Introduction to Service Design
Introduction to Service Design: Why service-oriented businesses need to know their customers?
Services has been around forever. Back in the days, they used to be much simpler, but after the digitalisation and the development of web and smart services, the world got much more complicated. Nowadays we interact with services online and offline all the time – from shopping, paying our bills, taking the public transportation to checking out on the parking lot.
It’s easy to differentiate good services from bad ones. Good services feel seamless to the user. They value customers’ time and aim to simplify their life. But in order to provide a good service we need to make sure that the whole process runs smoothly and that what we offer is answering our customers’ need. And that’s where Service Design comes into play.
Service Design is a human-centred approach, which uses empathy and design thinking techniques to build services which focus on the end customer. It analyzes and improves all steps of the process, the stakeholders involved and aims to make the customer experience a pleasure. But what does design has to do with service anyway? In this article we’ll explain to you what Service Design is, why is it crucial for any service-oriented business and how to apply it.
What is Service Design?:
As Service Design we describe the application of design techniques to service-oriented challenges, shaping the end-to-end experience for the customer. It includes all the intangible aspects of how an organization seeks to build a relationship with its customers over time.
Due to the construct of many organisations today, employees and sometimes even whole departments don’t have direct interaction with the customers (e.g. IT department in a bank) or have very limited connection with them (e.g. Accounting for invoices, Sales for purchases). And that’s one of the things we , in launchlabs, aim to change. Other than redesigning mindsets and spaces, we’re strongly focused on reshaping experiences for the customers helping service-oriented businesses come closer to their users. Through Service Design we concentrate on the customer and design a path (or improve the existing one) so businesses can more clearly communicate things that their customers value and create services that suit their needs.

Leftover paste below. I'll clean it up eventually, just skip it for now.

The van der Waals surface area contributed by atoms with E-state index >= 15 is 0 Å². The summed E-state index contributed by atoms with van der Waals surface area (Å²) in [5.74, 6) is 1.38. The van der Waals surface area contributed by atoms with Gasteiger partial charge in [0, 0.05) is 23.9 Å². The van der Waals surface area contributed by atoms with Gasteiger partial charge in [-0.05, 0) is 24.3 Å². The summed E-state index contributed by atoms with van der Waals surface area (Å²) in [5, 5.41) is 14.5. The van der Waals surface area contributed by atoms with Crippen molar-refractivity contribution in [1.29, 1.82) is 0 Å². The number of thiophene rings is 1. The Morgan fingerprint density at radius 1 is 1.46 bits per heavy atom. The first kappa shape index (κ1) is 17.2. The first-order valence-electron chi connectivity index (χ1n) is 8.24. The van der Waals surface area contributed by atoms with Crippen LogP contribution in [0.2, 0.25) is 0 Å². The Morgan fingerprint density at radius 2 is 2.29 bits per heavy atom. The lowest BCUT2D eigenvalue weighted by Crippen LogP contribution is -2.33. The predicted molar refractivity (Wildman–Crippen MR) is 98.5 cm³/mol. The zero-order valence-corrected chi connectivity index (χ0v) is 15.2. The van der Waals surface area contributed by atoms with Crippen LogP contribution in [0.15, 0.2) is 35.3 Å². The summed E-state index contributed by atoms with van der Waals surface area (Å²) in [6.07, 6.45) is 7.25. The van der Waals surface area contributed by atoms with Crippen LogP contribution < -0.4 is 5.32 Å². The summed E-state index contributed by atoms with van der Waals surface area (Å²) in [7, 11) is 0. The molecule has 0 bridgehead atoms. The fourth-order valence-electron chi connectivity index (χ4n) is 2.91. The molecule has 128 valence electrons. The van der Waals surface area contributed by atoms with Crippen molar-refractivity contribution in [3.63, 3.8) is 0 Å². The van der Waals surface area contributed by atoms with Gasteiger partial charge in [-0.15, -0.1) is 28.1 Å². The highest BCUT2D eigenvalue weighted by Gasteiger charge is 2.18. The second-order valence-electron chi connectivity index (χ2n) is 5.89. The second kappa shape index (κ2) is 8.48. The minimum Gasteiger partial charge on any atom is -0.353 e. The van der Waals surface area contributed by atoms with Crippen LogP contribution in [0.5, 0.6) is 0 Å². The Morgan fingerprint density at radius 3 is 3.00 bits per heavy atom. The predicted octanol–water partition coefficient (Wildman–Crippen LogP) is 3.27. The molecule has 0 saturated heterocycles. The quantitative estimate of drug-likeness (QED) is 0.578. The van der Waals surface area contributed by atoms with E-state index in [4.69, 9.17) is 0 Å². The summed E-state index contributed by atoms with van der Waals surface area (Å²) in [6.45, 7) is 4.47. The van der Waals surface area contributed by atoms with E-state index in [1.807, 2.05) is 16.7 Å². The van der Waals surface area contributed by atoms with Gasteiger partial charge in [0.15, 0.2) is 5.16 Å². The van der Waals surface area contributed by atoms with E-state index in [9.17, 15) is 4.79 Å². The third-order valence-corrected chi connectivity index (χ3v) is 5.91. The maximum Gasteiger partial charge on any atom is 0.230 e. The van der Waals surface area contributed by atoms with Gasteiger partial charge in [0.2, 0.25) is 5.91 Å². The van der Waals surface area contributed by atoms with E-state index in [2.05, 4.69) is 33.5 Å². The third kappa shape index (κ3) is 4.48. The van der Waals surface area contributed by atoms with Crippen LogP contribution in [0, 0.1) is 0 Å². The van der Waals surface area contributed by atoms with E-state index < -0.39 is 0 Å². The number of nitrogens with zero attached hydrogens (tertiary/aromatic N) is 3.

Think about it! How good do you really know your clients? Start by asking yourself these few simple questions:
- Who are your clients?
- How do you increase customer satisfaction?
- What is the biggest driver for your customers to choose you before the competitors on the market?
- What kind of business goals do you have and what vaue do you bring to your customers?
What do we use Service Design for?
The goal of Service Design is to put you in your customer’s shoes, to help you experience the service yourself, to visualize every step of the processes and identify all the non-functioning steps that need to be redesigned.
There are many examples for good service design practices. One of our favourite projects we’ve worked on was a challenge we helped VMware with. They were trying to improve the end-to-end customer experience for their latest cloud on-demand solution. Together, we did a 4 weeks sprint in which we analyzed the “as is” customer experience of choosing, buying, implementing and using cloud infrastructure Read the whole case study here.
Currently, we’re working together with Raiffeisen Bank supporting them to redesign their customer experience and improve the customer journey for their credit card holders. And these are just two examples of ur praxis.
The Service Design Tools: Personas, Customer Journey Map, Service Blueprint
After we’ve explained what Service Design is and why knowing your customers is crucial for every service-oriented business, it’s time to learn some Service Design tools and see how we can apply them.
To start with, we need to get to know our customers better and build their Personas. This tool helps us narrate the different types of users we have, based on clusters of behaviours and needs. Each persona becomes a reference model representative of a specific type of users. They’re often called behavioural archetypes, because they focus more on capturing the different behaviors without expressing a defined personality or socio-demographics.
For a well-known bookstore in Sofia for example, we created three different personas, based on their customers, which we then used as a focus point when we were redesigning the space and the navigation of the people in the store.
Very often providing good service is dependant on many different stakeholders and participants throughout the process. That’s where the Journey Map and the Service Blueprint come in handy. Firstly, with the Journey Map, we describe step-by-step how a customer interacts with a particular service. The process is mapped from the user perspective, describing what happens at each stage of the interaction, what touchpoints are involved, what obstacles and barriers they may encounter. Depending on the service, this journey might happen digitally or analog, that’s why we look at the cross-channel content strategy or the so called ‘’omnichannel’’ so we’re sure that our services are accessible and easy to find through different clients’ patterns.
After we have mapped the customer journey, we create a Service Blueprint which gives us an overview of all parties, involved in the process and helps us to not miss any important phases and parties along the way.
If you’re interested in Service Design and you want to learn more, come join our Service Design Masterclass on 6-7 March at ARC Academy. In these two days, we’ll go through the process and tools of service design, and how you can apply them to create an outstanding customer experience. Save your spot here.
– Vihra and the launchlabs Sofia team